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Workers at Proof Technologies Inc. in Austin, Texas. (Austin Distel photo)

The Covid-19 pandemic has forced radical changes in societies, institutions and industries at a staggering pace in the past year.

It also has shattered many misperceptions about the workplace and workers.

Many businesses that had previously considered remote work to be impractical before the pandemic now have found that it has largely been a positive experience, with higher productivity and lower real-estate costs among some of the benefits.

According to a PwC study published in January 2021, 83 percent of U.S. companies polled said the switch to remote work has been successful for them.

And if you thought that older adults in the Baby Boomer (born from 1946 to 1964) or Gen X (1965-1979-80) generations would have difficulty adapting to the technology necessary to successfully work remotely — or that technically proficient millennials and digital native Gen-Zers (born after 1996) would be happy as clams — think again. The opposite appears to be true.

The PwC study found that “respondents with the least amount of professional experience (0-5 years) are more likely to want to be in the office more often.” They also were more likely to feel less productive while working remotely than more experienced employees, it said.

Numerous studies show age gaps

A Pew Research study also highlights the difficulty of younger workers. Those under 50 are much more likely than older workers to find it difficult to get work done without interruptions and to feel motivated.

There is also a significant age gap regarding having adequate workspaces and being able to complete projects on time, with younger workers having a harder time, the study noted.

Chicago-based health and wellness firm Vitality Group found in a survey that a higher proportion of millennials (born between 1981 and 1996) than their older colleagues were suffering from mental and physical stresses during Covid-19-mandated remote work. The group polled on subjects such as anxiety, connectedness to their employer, sleep, diet and exercise.

An international survey of 4,000 respondents across 20 industries by digital intelligence company ABYY found that a larger proportion of younger workers were feeling isolated working from home compared with their counterparts who were 55 or older.

While older employees, having faced past challenges, may have the experience and resources to adapt to changes, newer workers may struggle, experts say.

Priorities according to generations

Nintex, a workflow-automation platform, said in a survey posted on its website that “employees across every job role and generation are looking for workplaces that are flexible and offer automation tools that make work faster, easier and more enjoyable.”

Nintex surveyed four generations of employees from 1,000 U.S.-based full-time workers at companies with 501 to 50,000 employees.

Still, when respondents were asked last year what would make work more productive and enjoyable, top answers varied markedly according to generation.

The highest priorities for boomers were compensation for more work, and retirement planning, while Gen-Xers favored a more flexible schedule to care for dependents. Millennials wanted better hardware and equipment for their home offices, and Gen Z asked for software to more easily automate work, the poll found.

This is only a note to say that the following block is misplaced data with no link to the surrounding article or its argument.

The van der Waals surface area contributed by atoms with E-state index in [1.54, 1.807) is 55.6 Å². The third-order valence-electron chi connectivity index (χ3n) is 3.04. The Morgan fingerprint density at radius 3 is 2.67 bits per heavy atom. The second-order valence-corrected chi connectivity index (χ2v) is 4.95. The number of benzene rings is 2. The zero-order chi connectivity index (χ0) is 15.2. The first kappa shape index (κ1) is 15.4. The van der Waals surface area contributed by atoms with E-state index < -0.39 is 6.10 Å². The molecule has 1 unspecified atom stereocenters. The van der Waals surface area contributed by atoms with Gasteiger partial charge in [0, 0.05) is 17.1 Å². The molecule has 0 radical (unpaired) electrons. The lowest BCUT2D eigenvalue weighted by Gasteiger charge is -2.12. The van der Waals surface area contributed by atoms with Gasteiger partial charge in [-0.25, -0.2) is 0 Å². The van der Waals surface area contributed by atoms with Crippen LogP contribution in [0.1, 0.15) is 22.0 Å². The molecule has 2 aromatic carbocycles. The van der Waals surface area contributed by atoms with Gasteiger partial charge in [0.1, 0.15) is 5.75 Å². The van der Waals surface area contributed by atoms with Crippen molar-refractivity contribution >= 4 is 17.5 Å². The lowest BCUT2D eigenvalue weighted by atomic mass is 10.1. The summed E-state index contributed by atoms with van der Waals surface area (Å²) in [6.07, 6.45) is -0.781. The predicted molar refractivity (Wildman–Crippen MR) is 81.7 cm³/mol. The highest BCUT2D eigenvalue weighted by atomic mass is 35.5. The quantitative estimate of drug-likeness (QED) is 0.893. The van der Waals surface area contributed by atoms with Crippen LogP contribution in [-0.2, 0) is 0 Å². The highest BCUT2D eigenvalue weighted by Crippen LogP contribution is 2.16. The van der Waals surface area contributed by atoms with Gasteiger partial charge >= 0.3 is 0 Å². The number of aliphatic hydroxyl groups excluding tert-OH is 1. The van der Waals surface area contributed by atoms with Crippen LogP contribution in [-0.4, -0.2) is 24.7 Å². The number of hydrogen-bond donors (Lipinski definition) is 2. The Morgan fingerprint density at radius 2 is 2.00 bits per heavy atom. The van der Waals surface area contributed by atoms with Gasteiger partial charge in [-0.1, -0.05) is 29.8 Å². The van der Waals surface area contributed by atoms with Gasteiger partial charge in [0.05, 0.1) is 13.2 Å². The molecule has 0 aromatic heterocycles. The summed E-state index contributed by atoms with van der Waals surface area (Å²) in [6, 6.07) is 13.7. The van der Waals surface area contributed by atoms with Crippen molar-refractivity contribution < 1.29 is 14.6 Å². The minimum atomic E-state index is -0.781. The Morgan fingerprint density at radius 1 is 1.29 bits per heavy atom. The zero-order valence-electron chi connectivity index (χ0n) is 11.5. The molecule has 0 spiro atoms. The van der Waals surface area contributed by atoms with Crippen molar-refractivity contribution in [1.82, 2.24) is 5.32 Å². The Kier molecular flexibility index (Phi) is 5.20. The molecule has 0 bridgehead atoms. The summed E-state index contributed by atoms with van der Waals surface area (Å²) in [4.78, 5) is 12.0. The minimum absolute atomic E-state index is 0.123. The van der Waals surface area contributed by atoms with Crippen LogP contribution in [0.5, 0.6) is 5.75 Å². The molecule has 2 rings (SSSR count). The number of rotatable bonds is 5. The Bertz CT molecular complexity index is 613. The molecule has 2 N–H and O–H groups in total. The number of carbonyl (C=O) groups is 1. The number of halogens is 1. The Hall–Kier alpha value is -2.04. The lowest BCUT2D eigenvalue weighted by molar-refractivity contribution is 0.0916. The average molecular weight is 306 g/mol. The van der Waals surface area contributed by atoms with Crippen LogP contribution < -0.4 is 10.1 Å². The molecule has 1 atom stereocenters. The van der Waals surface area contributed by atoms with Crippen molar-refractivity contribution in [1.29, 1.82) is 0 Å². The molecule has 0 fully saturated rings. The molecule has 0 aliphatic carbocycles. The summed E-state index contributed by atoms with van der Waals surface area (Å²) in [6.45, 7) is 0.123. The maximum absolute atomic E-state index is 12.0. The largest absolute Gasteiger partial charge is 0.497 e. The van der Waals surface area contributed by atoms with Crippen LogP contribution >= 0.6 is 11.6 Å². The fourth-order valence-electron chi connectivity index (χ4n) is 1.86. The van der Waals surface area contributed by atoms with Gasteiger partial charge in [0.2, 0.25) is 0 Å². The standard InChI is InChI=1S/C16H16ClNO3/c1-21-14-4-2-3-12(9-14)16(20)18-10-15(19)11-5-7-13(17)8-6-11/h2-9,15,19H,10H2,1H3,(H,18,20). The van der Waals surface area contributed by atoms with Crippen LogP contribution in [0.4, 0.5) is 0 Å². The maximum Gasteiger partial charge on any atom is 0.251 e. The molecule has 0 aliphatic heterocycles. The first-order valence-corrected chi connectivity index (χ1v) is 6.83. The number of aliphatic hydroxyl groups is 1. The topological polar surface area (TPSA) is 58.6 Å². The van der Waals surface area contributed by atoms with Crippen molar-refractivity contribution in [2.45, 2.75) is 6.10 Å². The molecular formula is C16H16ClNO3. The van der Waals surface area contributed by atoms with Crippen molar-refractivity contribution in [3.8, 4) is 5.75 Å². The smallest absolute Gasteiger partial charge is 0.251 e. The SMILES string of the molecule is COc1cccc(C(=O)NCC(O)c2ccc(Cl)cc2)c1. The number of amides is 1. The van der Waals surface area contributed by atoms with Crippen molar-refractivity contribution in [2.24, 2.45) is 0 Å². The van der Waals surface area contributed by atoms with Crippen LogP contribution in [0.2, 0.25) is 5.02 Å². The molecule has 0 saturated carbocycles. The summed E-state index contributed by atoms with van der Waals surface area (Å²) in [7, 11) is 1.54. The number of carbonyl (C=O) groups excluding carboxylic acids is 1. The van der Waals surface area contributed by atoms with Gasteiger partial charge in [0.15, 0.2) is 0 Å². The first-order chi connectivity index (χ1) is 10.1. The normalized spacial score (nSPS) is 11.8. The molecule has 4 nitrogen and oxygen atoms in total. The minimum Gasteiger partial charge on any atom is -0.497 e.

How to help younger generations

Considering the more pronounced difficulties of younger generations, employers may want to pay particular attention to support for newer and younger workers, experts say.

First of all, new hires should be paired with a (remote) mentor in their early weeks, Julie Schweber, senior HR knowledge adviser at the Society for Human Resource Management, told Fortune.

“We all like connection at work,” she said. Still, the mentor should not be the employee’s supervisor since new workers may be wary asking questions of their boss.

She also advises that managers stay connected to their team with one-on-one videoconferencing or through regular phone calls to ensure a feeling of belonging and to address any problems.

“It sends the message, ‘We are here to support you and want you to succeed,’” Schweber said.

Communication with new employees can also be more nuts and bolts. For example, some workplace advisers suggest creating written guidelines that could spell out 30-, 60- and 90-day goals for employees.

Employers may also consider taking a more creative approach to remote onboarding and training, using new tech tools, according to experts.

A virtual reality or augmented reality headset could allow an experienced Gen X worker to train a Gen Z new hire virtually. The technology offers a more visceral experience than a simple explanation by phone or videoconference, walking trainees through procedures step by step.

To be sure, organizations shouldn’t get too hung up on generational issues, Dan Schawbel, managing partner of Workplace Intelligence, an HR research and advisory firm, points out in a post on LinkedIn. More important may be an employee’s life stage, he says.

“A millennial with kids may want to work for a company that provides a longer maternal and paternal leave or have flexible hours, whereas a single millennial would have different priorities,” he wrote. “Different subsets of a generation are at different stages of life and those stages alter what their needs, preferences and attitudes are like.”

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